A Guide to Citations

Whether writing a paper or providing a presentation, you will often find yourself relying on the completed work of others to synthesize information about a subject. An essential part of using these outside sources is to give their owners rightful credit in your references! Read some tips below on making citations easier. 

Someone reading an article they would reference if they were doing research on the topic
Citations can be the most dreaded section of your writing. Finish your references with ease using this guide! 
  1. Find and diversify your sources.

First, identify the sources you want to utilize. It’s often important to have a variety of sources to create a dynamic presentation about your topic of interest. Use of academic journals as well as a mix of primary and secondary sources will allow your presentation to cover a range of perspectives. 

Select your sources carefully and with purpose. You might be relying on different pieces of work for different reasons and you want to incorporate this variety in your writing. Different types of primary and secondary sources can provide diverse perspectives that will elevate the quality and reliability of your writing. You should ensure that each source you’re identifying contributes to your understanding and work in a meaningful way – whether the source plays an instrumental role in supporting your argument or providing contextual information for your subject. 

  1. List out your sources.

Keep track of the sources you’re using so that it makes creating a bibliography easier later on. It might also help to jot down a few notes about how that source assisted you and the type of information you processed from the author(s). This will make your life much more convenient later on, especially in the case where you need to include an annotated bibliography – a bibliography that demonstrates the importance of each source to the reader by inclusion of a summary or brief analysis. Also, make sure that you are keeping track of where these sources are being used throughout your work so that you can accurately and easily squeeze in the appropriate references.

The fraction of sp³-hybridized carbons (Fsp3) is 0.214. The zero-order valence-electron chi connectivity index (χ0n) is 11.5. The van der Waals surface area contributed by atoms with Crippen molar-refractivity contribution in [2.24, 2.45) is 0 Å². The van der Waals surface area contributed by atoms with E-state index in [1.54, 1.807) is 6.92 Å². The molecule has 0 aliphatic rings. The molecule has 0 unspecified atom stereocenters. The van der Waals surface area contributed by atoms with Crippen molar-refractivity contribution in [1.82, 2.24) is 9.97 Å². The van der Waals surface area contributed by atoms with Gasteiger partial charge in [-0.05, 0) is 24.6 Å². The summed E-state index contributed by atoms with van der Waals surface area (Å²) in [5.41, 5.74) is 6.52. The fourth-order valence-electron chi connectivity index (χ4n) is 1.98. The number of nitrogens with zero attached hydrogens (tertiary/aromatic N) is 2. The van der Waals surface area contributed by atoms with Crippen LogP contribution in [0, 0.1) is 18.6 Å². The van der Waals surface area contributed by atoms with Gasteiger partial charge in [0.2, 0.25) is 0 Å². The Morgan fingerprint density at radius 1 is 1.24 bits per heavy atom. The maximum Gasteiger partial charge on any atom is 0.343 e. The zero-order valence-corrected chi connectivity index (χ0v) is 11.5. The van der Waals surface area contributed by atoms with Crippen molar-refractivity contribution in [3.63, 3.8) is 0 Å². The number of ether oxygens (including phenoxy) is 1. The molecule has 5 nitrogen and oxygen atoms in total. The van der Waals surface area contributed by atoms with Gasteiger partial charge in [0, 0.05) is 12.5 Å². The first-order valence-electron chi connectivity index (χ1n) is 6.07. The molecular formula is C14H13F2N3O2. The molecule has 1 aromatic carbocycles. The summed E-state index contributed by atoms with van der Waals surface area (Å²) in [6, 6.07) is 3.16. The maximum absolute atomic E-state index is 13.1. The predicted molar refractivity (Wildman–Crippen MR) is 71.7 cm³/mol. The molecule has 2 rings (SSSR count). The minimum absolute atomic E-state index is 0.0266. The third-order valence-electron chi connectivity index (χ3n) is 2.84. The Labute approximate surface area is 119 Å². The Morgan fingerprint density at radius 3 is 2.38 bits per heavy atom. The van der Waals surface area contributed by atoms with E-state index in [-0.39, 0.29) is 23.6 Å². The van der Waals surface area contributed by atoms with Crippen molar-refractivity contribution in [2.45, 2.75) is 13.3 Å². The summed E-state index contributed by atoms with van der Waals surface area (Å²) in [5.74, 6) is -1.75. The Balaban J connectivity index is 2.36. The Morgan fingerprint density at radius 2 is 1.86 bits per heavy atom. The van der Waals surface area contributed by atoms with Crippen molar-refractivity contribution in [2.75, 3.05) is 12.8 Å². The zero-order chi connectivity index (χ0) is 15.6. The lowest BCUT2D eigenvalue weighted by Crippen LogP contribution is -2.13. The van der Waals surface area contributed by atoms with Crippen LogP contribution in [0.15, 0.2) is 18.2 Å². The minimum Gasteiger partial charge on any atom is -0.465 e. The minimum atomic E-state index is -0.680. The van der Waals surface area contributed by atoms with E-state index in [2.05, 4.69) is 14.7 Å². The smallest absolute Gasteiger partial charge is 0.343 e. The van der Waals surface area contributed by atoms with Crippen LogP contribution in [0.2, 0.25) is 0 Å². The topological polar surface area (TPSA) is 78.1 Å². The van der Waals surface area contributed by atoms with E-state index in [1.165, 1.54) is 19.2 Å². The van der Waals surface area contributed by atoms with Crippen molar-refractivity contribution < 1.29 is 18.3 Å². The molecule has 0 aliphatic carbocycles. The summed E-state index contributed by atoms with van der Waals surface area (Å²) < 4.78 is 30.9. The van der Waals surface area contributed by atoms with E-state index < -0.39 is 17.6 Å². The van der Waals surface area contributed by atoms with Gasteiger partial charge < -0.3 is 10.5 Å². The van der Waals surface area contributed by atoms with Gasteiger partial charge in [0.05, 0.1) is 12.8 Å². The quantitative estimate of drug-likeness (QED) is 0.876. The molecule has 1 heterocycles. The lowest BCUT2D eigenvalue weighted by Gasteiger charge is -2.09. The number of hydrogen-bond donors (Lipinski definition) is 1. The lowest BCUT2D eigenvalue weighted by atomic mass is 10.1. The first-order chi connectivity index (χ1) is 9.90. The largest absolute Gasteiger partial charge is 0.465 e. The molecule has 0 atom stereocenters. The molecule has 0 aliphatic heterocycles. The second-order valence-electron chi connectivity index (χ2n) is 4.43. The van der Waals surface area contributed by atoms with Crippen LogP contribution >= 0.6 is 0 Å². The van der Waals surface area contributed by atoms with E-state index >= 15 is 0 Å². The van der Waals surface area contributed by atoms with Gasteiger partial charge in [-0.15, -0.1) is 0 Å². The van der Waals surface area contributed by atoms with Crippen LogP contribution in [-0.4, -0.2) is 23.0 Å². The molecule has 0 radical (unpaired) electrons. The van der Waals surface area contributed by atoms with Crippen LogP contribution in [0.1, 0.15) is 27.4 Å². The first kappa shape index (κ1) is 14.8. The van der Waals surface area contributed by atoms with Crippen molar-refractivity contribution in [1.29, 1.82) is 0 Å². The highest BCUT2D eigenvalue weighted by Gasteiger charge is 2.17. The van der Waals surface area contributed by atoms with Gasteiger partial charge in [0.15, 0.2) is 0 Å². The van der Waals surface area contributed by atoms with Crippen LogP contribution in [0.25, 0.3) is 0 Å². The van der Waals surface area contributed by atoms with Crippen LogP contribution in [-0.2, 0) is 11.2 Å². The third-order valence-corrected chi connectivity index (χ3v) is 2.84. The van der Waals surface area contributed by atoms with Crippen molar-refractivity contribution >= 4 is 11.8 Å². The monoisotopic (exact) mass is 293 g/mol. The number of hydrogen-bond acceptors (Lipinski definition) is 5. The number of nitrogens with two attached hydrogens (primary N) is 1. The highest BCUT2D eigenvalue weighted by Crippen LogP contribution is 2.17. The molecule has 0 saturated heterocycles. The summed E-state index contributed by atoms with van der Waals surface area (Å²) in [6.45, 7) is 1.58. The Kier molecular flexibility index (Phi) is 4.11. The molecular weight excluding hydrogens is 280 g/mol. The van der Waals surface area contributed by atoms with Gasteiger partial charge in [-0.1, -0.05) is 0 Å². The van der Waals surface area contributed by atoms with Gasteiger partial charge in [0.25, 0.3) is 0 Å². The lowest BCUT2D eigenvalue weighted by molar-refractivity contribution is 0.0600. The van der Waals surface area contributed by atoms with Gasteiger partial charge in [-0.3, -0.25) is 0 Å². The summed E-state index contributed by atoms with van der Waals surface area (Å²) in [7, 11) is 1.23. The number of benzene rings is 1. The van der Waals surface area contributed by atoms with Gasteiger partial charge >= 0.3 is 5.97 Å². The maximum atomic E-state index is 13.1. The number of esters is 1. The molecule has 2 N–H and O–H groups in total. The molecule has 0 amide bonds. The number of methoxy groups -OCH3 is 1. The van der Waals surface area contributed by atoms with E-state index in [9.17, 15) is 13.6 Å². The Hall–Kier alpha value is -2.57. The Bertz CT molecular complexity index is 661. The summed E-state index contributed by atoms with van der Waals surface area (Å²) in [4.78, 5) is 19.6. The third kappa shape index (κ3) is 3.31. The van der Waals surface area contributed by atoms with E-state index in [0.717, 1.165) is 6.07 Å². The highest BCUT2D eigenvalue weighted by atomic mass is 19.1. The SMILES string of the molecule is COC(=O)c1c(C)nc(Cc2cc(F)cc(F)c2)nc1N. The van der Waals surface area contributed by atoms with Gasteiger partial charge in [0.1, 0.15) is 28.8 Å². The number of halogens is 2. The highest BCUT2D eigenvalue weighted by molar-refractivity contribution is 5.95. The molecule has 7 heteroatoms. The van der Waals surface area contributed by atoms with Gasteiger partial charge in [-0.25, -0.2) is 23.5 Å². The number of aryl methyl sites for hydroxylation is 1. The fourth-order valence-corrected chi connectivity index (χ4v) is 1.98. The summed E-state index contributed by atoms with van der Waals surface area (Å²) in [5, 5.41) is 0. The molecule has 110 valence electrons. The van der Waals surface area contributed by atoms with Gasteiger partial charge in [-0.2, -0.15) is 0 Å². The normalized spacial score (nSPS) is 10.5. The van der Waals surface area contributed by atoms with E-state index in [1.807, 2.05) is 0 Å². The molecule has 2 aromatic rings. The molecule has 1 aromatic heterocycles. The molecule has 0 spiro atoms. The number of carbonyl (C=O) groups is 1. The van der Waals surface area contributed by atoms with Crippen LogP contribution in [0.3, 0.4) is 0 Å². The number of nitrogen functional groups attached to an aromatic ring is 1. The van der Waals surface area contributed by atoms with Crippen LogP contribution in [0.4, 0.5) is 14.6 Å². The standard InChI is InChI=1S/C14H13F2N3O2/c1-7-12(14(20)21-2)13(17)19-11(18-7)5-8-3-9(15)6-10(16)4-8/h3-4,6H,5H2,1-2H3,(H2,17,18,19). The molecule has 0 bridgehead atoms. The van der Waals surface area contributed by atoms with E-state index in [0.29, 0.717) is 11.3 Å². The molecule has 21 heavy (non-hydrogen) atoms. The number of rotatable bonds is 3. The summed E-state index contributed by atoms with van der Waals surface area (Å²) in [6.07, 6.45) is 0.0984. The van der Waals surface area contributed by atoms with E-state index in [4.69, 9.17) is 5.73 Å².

1. Choose a citation style. 

There exist a variety of different citation styles but there can be preferred citation styles among different fields of research for various purposes. View published sources of your field to see the prevalent type of citation style used. Depending on the type of work you’re working on, more concise citation formats might be of interest while other pieces of work might require a citation format that explicitly states the authors of reference. Align yourself with the leaders of your field and gain familiarity with the styles in which you give credit to the original authors. 

  1. Refer to guides or resources. 

Peruse through online resources (such as OWL Purdue) which might have examples of the citation style you’re using. These guides will be a great way to ensure that the formats of your citations are correct and so that you can present your information in a professional manner! The Princeton University Library also often hosts workshops around citation management – there’s one coming up in just a couple weeks.

Formatting and writing citations can be a tedious process at first. However, a bibliography is the optimal way to convey to your readers 1) where certain material in your work came from 2) other sources readers can turn to in regards to the topic 3) the topic of discussion is one of academic interest. Referring to other authors will add credibility to your writing and demonstrate the necessity of giving credit where credit is due.  

— Rebecca Cho, Natural Sciences Correspondent